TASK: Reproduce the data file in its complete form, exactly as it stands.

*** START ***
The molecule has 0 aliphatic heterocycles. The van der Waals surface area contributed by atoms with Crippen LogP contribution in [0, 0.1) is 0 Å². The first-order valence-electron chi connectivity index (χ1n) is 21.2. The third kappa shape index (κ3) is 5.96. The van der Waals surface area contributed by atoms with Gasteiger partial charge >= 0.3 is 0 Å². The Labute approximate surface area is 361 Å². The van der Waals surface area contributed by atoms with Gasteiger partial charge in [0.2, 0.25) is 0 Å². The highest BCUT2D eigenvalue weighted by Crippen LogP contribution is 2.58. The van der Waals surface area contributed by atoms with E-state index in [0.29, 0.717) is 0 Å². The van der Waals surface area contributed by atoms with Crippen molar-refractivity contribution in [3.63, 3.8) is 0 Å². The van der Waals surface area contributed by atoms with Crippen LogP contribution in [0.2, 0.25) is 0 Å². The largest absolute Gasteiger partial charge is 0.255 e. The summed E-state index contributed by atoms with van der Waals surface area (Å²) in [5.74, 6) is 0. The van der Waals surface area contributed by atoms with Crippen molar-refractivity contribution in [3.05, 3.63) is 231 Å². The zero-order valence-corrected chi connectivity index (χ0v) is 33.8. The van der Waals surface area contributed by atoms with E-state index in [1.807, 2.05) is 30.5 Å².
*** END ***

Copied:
The molecule has 0 aliphatic heterocycles. The van der Waals surface area contributed by atoms with Crippen LogP contribution in [0, 0.1) is 0 Å². The first-order valence-electron chi connectivity index (χ1n) is 21.2. The third kappa shape index (κ3) is 5.96. The van der Waals surface area contributed by atoms with Gasteiger partial charge >= 0.3 is 0 Å². The Labute approximate surface area is 361 Å². The van der Waals surface area contributed by atoms with Gasteiger partial charge in [0.2, 0.25) is 0 Å². The highest BCUT2D eigenvalue weighted by Crippen LogP contribution is 2.58. The van der Waals surface area contributed by atoms with E-state index in [0.29, 0.717) is 0 Å². The van der Waals surface area contributed by atoms with Crippen molar-refractivity contribution in [3.63, 3.8) is 0 Å². The van der Waals surface area contributed by atoms with Crippen LogP contribution in [0.2, 0.25) is 0 Å². The largest absolute Gasteiger partial charge is 0.255 e. The summed E-state index contributed by atoms with van der Waals surface area (Å²) in [5.74, 6) is 0. The van der Waals surface area contributed by atoms with Crippen molar-refractivity contribution in [3.05, 3.63) is 231 Å². The zero-order valence-corrected chi connectivity index (χ0v) is 33.8. The van der Waals surface area contributed by atoms with E-state index in [1.807, 2.05) is 30.5 Å².